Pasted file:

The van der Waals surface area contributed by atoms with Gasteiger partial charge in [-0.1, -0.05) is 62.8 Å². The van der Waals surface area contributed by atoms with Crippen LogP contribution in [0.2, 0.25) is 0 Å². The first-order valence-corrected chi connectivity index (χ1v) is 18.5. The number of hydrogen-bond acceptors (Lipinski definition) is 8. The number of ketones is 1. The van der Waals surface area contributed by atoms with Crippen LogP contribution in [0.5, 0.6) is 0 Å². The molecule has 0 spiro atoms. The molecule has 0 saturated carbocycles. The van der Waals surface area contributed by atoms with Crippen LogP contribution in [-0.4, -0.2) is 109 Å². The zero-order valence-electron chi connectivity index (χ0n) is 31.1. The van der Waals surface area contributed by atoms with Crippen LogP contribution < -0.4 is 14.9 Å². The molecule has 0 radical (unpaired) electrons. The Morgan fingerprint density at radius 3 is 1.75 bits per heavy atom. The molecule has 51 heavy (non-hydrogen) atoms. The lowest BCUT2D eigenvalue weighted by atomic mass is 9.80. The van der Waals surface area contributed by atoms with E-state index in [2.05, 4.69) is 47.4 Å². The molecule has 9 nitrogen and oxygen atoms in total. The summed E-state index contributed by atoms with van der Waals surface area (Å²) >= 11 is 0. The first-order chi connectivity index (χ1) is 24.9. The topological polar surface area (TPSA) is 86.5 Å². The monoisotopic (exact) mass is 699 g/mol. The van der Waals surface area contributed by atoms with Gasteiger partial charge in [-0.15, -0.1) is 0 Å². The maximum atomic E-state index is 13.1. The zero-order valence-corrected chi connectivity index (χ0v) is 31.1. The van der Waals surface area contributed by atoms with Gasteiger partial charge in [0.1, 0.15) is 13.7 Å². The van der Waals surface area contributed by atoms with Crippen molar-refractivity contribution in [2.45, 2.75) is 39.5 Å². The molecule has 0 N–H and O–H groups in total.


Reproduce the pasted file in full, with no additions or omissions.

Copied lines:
The van der Waals surface area contributed by atoms with Gasteiger partial charge in [-0.1, -0.05) is 62.8 Å². The van der Waals surface area contributed by atoms with Crippen LogP contribution in [0.2, 0.25) is 0 Å². The first-order valence-corrected chi connectivity index (χ1v) is 18.5. The number of hydrogen-bond acceptors (Lipinski definition) is 8. The number of ketones is 1. The van der Waals surface area contributed by atoms with Crippen LogP contribution in [0.5, 0.6) is 0 Å². The molecule has 0 spiro atoms. The molecule has 0 saturated carbocycles. The van der Waals surface area contributed by atoms with Crippen LogP contribution in [-0.4, -0.2) is 109 Å². The zero-order valence-electron chi connectivity index (χ0n) is 31.1. The van der Waals surface area contributed by atoms with Crippen LogP contribution < -0.4 is 14.9 Å². The molecule has 0 radical (unpaired) electrons. The Morgan fingerprint density at radius 3 is 1.75 bits per heavy atom. The molecule has 51 heavy (non-hydrogen) atoms. The lowest BCUT2D eigenvalue weighted by atomic mass is 9.80. The van der Waals surface area contributed by atoms with E-state index in [2.05, 4.69) is 47.4 Å². The molecule has 9 nitrogen and oxygen atoms in total. The summed E-state index contributed by atoms with van der Waals surface area (Å²) >= 11 is 0. The first-order chi connectivity index (χ1) is 24.9. The topological polar surface area (TPSA) is 86.5 Å². The monoisotopic (exact) mass is 699 g/mol. The van der Waals surface area contributed by atoms with Gasteiger partial charge in [-0.15, -0.1) is 0 Å². The maximum atomic E-state index is 13.1. The zero-order valence-corrected chi connectivity index (χ0v) is 31.1. The van der Waals surface area contributed by atoms with Gasteiger partial charge in [0.1, 0.15) is 13.7 Å². The van der Waals surface area contributed by atoms with Crippen molar-refractivity contribution in [2.45, 2.75) is 39.5 Å². The molecule has 0 N–H and O–H groups in total.